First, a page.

Introduction

In a few years, the majority of the world’s population will live in urban centers. Already, cities are places of major global consumption and pollution; for instance, they consume 2/3 of the world’s energy and produce 70% of the world’s carbon emissions. Currently most cities only have a 3 day buffer of food supplies – leaving urban dwellers  vulnerable to increasingly common extreme weather events or other emergencies.

Among urban citizens, there is a growing awareness of the need to ensure their own food security. Balconies, roof tops, window sills and any spare piece of space of the building they stay in is being enlisted for food production.

CO2 Reuse in Greenhouses

  • Emissions trading is open to broad abuse as governments simply print certificates
  • Waiting for renewable energy to overtake fossil fuels bring short-term solutions is not feasible due to long and unpredictable scaleup times
  • Conventional green approach of “eco-efficiency” being adopted by the EU and U.S. will not work; as industrial processes become more eco-efficient they become cheaper and as they become cheaper their growth rate exceeds savings from minimization. Eco-efficiency has been shown to lead to accelerated consumption commonly referred to as the “rebound effect”, where efficiency accelerates the very problem it is intended to solve.

Scientists have been arguing for some time how to compensate for the rebound effect, but as the argument continues so do emissions.

A number of recent developments has made emissions trading schemes and EU carbon emissions taxes obsolete:

  • China banned its airlines from paying the EU carbon tax on airlines
  • Nations failed to reach significant agreement on emissions in Durban
  • Nations failed to reach significant agreement on emissions in Rio +20
  • Canada put the nail in the coffin of Kyoto by quitting it

Scientists at a press conference held September 16th, 2012 at Greenpeace New York offices presented the latest findings of the Arctic ice melt; the most since recorded history. The general mode was sombre, with scientists such as James Hansen pointing out that governments have made zero progress on addressing climate change issues.  How then, does the world solve the serious unabated CO2 emissions problem given the force of economic growth?

One of the few effective ways out of this vicious cycle is to apply the rebound effect to the re-use of CO2. This is done by using efficiency to consume large amounts of CO2 for industrial production.  Simply put, CO2 is food. Its use can be accelerated as a resource for many industrial and agricultural processes. Nature has been reusing CO2 since time began, to:

  • rebuild soil
  • grow forests
  • support life in our lakes and oceans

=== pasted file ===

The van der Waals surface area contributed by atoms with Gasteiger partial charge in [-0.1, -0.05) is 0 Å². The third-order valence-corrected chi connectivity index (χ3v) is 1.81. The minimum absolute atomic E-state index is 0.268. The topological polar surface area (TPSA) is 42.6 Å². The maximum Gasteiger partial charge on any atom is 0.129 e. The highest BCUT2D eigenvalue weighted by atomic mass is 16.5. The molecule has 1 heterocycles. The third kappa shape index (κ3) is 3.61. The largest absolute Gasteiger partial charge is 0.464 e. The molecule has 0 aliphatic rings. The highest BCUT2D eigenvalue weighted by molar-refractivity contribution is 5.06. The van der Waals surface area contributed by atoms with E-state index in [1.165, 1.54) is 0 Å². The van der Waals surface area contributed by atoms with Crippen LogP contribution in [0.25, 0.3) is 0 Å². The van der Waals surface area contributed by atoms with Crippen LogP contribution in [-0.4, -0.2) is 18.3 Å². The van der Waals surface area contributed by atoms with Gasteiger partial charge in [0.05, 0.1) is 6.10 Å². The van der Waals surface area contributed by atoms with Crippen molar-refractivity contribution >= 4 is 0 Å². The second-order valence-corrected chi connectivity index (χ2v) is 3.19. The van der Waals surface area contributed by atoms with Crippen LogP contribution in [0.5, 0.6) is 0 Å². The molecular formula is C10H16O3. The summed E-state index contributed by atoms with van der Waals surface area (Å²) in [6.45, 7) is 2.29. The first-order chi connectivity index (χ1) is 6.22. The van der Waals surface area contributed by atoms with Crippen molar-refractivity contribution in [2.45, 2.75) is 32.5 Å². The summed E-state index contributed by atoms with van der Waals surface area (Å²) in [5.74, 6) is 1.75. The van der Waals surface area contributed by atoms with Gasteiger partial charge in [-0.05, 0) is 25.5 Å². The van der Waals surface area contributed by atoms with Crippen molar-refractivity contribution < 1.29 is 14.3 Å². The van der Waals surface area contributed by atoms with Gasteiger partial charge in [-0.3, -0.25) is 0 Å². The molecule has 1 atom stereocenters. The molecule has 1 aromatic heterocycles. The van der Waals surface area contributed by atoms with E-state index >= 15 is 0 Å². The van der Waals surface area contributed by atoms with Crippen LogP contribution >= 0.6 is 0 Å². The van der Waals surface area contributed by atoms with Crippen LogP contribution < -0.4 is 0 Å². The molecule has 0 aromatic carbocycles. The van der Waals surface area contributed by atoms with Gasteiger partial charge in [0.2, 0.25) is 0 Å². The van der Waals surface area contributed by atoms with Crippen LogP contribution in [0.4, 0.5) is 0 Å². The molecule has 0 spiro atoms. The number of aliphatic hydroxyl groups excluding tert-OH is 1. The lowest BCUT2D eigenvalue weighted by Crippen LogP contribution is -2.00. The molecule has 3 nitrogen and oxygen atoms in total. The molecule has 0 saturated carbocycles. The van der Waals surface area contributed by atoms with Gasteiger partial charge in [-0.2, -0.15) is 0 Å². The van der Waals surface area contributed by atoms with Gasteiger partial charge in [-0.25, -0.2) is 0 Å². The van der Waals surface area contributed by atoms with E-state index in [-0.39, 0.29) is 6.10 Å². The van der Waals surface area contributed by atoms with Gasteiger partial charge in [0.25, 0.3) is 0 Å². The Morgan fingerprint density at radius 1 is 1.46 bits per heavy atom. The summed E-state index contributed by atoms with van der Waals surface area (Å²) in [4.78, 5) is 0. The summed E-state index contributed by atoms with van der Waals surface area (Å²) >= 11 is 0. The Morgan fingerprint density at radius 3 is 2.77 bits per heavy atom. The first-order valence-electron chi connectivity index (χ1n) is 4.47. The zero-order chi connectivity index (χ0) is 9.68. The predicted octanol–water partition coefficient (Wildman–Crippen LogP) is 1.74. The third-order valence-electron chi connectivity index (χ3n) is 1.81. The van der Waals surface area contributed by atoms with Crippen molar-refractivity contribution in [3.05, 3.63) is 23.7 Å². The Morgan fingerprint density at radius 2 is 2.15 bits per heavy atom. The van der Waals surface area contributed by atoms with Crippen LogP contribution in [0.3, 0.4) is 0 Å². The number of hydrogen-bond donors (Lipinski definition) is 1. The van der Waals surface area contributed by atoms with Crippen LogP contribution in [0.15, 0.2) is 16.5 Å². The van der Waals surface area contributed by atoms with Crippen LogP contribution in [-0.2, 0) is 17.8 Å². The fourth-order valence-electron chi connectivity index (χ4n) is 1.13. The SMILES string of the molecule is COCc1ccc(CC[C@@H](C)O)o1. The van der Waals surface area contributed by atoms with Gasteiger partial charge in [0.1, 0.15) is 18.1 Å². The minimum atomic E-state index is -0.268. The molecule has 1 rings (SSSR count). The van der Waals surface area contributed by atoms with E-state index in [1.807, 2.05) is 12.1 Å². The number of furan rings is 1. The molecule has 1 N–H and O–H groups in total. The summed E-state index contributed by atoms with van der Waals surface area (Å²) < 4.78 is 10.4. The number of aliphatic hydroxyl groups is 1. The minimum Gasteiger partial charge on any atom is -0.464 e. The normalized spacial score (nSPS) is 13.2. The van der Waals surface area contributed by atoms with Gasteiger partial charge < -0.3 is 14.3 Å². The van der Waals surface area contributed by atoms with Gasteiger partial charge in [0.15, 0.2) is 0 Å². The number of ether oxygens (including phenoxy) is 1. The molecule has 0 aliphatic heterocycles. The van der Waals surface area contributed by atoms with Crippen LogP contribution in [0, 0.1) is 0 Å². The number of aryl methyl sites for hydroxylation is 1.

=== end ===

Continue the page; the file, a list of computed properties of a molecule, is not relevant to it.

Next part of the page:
Through biomimicry it is possible for us to adapt and accelerate that process for profit. That basic transformation in approach and psychology leads to more productive solutions and investments.

Biomimicry for greenhouse gas reuse include:

  • Algae is one of the most effective carbon sinks on earth if the CO2 “release” side of its cycle is adapted for industrial reuse. Large scale algae production is feasible and profitable where algae is captured and reused in products before it can release its carbon back into the atmosphere. Algae can double profitably as a feedstock and purifier of agro-industrial effluent. This combination makes it financially attractive. A Florida-based company Hydromentia has been using algae to clean wastewater for two decades. Seaweed, which is a form of algae, has been harvested for centuries and the technology is now being optimized, also for removing nutrient pollution from waterways. Algae production is the focus of corporate investments globally and airlines such as Virgin prove that it works as a feedstock for biofuels, while the pharmaceuticals and agro-foods industries are lining up to produce profitable products from it.
  • Micro-algae have a very interesting characteristic: they can store fatty acids for up to 50% of their dry weight, and have 30 times more productivity than terrestrial crops (soy, colza…). They do not require any chemical additives, and can be used in the water clean-up process, acting as filters to rid contaminated water of its toxic elements. In New-Zealand, the Aquaflow company has used the 60- hectare Marlborough sewage pond to carry out its tests, proving that many industries generating waste water could produce valuable micro-algae whilst purifying their discharge, since the organisms directly consume CO2… (1)
  • Greenhouse agriculture is a bright light for feeding our growing population with its high productivity. Studies show that greenhouse production can be 5 – 10 times more productive than open field agriculture. Its existing re-use of CO2 as a nutrient for plants can be greatly expanded with the added benefit of cleaning the air.
  • Biodigestion for re-use of methane and nutrients is already being profitably expanded, instead of the counter-productive policy of subsidising burning of raw wood for “green” energy that is anything but green.
  • Substituting the use of rare resources such as metals with nano-structured carbon based materials. These are not the nano-particles which are the focus of criticism for their potential health effects, but rather carbon-based structures as stable as steel or glass.

(Source: Ellen MaCarthur Foundation and EPEA)

The Case for Rooftop Greenhouses

Why Hydroponic Greenhouses?

  • Very high yields
  • Consistent, high quality product
  • Extremely water and land efficient
  • Very lightweight – ideal for rooftop setting
  • No agricultural run off
  • Integrated Pest Management (IPM)